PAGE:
Your Very Own Custom Fit IEMs in 4 Minutes

sonomax Your Very Own Custom Fit IEMs in 4 Minutes

There’s not a lot of portable audio related news from CES so far, but Canada’s Sonomax are definitely worth mentioning. So far the company from Montreal has been known for custom fit hearing protectors, and now they venture into the crowded niche of custom fit in ear monitors with their “Sculpted Eers” (sic) series of IEMs.

sonomax2 Your Very Own Custom Fit IEMs in 4 MinutesThe special trick up Sonomax’s sleeve is – unlike every other custom IEM manufacturer’s ordering process – that you don’t have to have ear impressions made by an audiologist, send them in to the company, and wait for a month or two until your finished custom IEMs are returned to you. With Sonomax you simply buy the phones plus molding kit in a store, put the retro-futuristic headphone-shaped injection device on your head which fits the IEMs’ tips to your ears by injecting silicone into a ‘balloon’, wait four minutes until the mold hardens, and Bob’s your uncle.

Sonomax custom IEMs should be available across North American retailers this spring, for $199 (dynamic driver) and $299 (dual armature, or “sound enhancing interface module”, as the Sonomax marketing department calls it). That’s a pretty good price, considering what such devices usually cost. Let’s hope they sound as good as they look. Personally, being already spoiled by a pair of custom Ultimate Ears IEMs, I can’t wait to try Sonomax’s approach to custom comfort and isolation.

Thanks to forum moderator WalkGood for the tip. Via Financial Post, NY1.

(Update: Images show a slightly different product – the V4, not the Sculpted Eers.)


Joseph on January 7, 2011 10:36 PM

I’m not sure I want to slip that head clamp on my head and then have it start injecting stuff into a balloon in my ears. :-) That’s a setup that has to come with product warnings and liability wavers galore, no? Can you imagine what happens when the first person uses this while forgetting the balloon? My replacement inkjet cartridges actually say “Do not drink contents” on the box! This… this is corporate madness! And if its manufactured by the lowest prison labor bidder, probably madness for the end users to use as well. I think I’ll pass, and if you’re going to test this, Martin, you might want to borrow Buster, the Mythbusters’ test dummy, to do a dry run with first.

Martin Sägmüller on January 7, 2011 11:58 PM

Hahaha, you’re definitely not wrong there. Another company (Freq) tried their luck with “home impression” kits, and that didn’t go so well. Sonomax’s approach seems a bit more fool-proof, though.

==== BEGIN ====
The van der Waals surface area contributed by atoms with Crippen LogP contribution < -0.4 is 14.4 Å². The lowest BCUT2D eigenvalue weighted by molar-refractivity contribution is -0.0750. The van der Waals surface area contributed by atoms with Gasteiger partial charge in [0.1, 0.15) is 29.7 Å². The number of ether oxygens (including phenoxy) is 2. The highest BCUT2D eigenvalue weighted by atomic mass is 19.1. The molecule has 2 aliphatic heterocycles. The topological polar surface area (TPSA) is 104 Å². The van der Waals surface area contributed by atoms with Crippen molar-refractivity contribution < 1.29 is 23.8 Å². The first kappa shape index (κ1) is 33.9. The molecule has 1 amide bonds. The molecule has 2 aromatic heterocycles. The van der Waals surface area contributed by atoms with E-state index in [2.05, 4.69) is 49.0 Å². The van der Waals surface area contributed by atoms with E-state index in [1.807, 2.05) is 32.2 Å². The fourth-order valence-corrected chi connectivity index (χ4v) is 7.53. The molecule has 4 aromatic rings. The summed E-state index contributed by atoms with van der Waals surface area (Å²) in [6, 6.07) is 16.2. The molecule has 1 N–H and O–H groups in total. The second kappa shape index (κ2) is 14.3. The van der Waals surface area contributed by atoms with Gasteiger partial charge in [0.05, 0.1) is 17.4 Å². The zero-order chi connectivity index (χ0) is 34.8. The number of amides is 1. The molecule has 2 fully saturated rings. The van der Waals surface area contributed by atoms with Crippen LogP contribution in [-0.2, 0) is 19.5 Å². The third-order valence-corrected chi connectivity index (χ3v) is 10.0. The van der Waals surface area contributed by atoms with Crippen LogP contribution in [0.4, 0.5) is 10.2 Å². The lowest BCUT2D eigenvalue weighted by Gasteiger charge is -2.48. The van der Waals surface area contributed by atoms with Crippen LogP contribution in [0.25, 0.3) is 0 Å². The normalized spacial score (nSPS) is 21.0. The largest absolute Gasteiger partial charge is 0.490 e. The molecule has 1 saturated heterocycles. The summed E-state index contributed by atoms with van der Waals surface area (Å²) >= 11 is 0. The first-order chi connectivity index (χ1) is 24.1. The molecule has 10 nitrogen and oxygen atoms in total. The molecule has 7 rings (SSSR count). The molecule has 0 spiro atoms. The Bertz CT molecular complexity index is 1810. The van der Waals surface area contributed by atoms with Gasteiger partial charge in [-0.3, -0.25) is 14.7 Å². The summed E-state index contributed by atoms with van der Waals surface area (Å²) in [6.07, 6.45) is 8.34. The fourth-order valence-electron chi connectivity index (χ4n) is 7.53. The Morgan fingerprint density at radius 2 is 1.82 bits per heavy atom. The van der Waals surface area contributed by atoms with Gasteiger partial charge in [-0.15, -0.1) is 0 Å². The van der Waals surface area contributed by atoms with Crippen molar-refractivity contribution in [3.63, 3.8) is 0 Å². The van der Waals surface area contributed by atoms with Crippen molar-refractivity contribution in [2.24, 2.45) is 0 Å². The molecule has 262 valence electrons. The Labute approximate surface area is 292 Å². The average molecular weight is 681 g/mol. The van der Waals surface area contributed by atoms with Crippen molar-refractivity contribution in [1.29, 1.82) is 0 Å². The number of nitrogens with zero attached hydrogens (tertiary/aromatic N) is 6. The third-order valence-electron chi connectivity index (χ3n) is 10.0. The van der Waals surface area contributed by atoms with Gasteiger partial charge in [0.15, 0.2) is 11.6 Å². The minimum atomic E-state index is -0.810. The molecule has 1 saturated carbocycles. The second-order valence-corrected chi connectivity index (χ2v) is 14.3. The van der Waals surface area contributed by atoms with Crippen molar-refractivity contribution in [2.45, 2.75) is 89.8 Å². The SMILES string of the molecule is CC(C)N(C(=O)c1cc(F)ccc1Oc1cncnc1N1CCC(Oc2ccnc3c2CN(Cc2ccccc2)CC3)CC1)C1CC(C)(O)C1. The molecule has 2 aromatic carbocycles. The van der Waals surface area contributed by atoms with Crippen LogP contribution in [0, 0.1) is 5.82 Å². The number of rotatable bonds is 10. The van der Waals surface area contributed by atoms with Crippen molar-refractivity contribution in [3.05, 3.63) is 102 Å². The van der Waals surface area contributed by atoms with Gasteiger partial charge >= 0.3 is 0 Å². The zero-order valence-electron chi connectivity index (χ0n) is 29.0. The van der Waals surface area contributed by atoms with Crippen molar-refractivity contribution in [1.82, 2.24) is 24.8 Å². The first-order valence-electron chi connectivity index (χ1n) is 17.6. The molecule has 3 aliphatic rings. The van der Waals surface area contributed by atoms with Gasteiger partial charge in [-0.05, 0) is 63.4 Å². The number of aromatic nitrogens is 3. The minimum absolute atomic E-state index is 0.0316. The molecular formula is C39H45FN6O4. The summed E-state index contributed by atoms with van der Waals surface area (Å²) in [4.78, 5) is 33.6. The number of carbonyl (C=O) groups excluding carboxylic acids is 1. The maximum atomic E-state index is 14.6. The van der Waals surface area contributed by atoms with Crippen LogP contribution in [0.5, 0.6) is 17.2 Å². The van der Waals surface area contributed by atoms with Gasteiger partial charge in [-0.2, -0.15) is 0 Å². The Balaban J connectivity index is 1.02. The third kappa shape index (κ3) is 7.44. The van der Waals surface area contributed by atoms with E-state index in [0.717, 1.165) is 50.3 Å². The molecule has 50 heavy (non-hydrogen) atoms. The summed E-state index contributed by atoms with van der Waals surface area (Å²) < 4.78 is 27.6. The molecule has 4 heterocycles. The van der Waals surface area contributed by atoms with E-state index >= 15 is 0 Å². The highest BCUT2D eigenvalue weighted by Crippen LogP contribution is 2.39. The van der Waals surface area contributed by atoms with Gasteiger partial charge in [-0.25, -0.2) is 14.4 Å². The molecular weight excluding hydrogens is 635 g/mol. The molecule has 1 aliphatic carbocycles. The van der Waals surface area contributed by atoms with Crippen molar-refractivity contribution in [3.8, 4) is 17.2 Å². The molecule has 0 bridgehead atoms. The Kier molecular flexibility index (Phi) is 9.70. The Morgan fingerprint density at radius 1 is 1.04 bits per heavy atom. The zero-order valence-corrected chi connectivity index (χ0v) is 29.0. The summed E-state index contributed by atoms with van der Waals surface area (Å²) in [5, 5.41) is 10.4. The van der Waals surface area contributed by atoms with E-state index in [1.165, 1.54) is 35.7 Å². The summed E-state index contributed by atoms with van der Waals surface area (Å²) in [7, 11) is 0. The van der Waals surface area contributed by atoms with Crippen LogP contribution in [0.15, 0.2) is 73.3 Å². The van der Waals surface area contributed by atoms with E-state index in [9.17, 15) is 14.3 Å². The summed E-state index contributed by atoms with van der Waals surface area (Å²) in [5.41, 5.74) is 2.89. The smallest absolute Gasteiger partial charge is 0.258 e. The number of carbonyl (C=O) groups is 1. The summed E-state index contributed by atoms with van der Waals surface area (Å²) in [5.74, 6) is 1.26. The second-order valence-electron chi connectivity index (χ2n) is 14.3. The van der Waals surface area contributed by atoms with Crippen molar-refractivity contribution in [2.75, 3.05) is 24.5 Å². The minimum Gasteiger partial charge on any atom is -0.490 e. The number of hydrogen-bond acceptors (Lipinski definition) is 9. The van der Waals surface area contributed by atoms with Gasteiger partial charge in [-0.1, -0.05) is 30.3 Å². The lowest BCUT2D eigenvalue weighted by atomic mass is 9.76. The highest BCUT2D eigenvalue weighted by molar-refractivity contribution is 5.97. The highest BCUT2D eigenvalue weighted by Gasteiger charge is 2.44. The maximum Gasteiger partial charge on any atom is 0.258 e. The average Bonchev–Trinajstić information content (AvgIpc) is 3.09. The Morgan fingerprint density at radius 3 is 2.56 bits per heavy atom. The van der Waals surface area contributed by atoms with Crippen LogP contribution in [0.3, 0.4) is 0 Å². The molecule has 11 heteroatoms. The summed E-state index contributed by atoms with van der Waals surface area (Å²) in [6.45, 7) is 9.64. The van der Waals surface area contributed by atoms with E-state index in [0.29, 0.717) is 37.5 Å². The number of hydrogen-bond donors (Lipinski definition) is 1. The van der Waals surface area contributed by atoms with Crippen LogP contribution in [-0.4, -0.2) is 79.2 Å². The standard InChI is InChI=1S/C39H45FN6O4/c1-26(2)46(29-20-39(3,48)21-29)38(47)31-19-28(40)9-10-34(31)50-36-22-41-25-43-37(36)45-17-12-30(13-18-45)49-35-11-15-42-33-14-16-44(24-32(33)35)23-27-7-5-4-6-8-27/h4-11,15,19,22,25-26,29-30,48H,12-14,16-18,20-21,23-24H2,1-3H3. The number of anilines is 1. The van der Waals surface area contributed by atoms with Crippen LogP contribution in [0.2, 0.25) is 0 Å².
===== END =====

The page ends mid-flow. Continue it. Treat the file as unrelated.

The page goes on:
Andre on January 8, 2011 1:17 AM

hmmm looks quite interesting but i prefer an audiologist to make the impression work and then a pair of UE 11 or JH 13 pro, dont trust in Sonomax’s sound signature

DrPeePee on January 8, 2011 6:29 AM

Interesting approach to the process…
I still imagine there will be those select few with DIY accidents, no matter what precautions Sonomax take. Hopefully it all goes well for them.

JSV on January 9, 2011 7:32 PM

Well, it seems that this is not a do-it-yourself kit.

The molding kit is available to retailers, not end-users.

The molding is done at the store where you buy the earphones. The molding process only takes a few minutes.

Martin Sägmüller on January 9, 2011 8:09 PM

I’m still not sure about that one, information is contradictory. Sonomax’s V4 system seems to be a industrial strength multi-use loaner affair, with the Sculted Eers however it’s not clear from all the articles yet if it’s single use at home or multi-use as well. Sonomax’s website isn’t helpful about that either.

Jaigoda on January 10, 2011 1:13 AM

What would be really sexy is if they could use this same type of thing to make a silicone tip that would go on any standard IEM. So then you could have custom-fit tips on IE8′s, HJE900′s, etc. I’m sure a lot of people would be willing to spend a lot for that.

Lucien Dominick G. Tiojanco on January 11, 2011 1:12 AM

Umm… Scary? LOL!

I’ll stick to general-fit IEMs.

shigzeo on January 25, 2011 7:38 AM

I’ve got the dynamic driver version of this earphone. The experience wasn’t bad, but to be honest, the fit isn’t great. If you mess up, there isn’t currently a way to fix it without replacing the entire thing for 199$ or more. That, and one shot has a LOT of throwaway. It is a perfect way to cook up the environmentalists.

shigzeo on January 25, 2011 4:24 PM

Anyway, got my impressions of the Sonomax SoundCage earphones up here: Sonomax SoundCage 4-minute custom earphone – CES 2011′s best product debut

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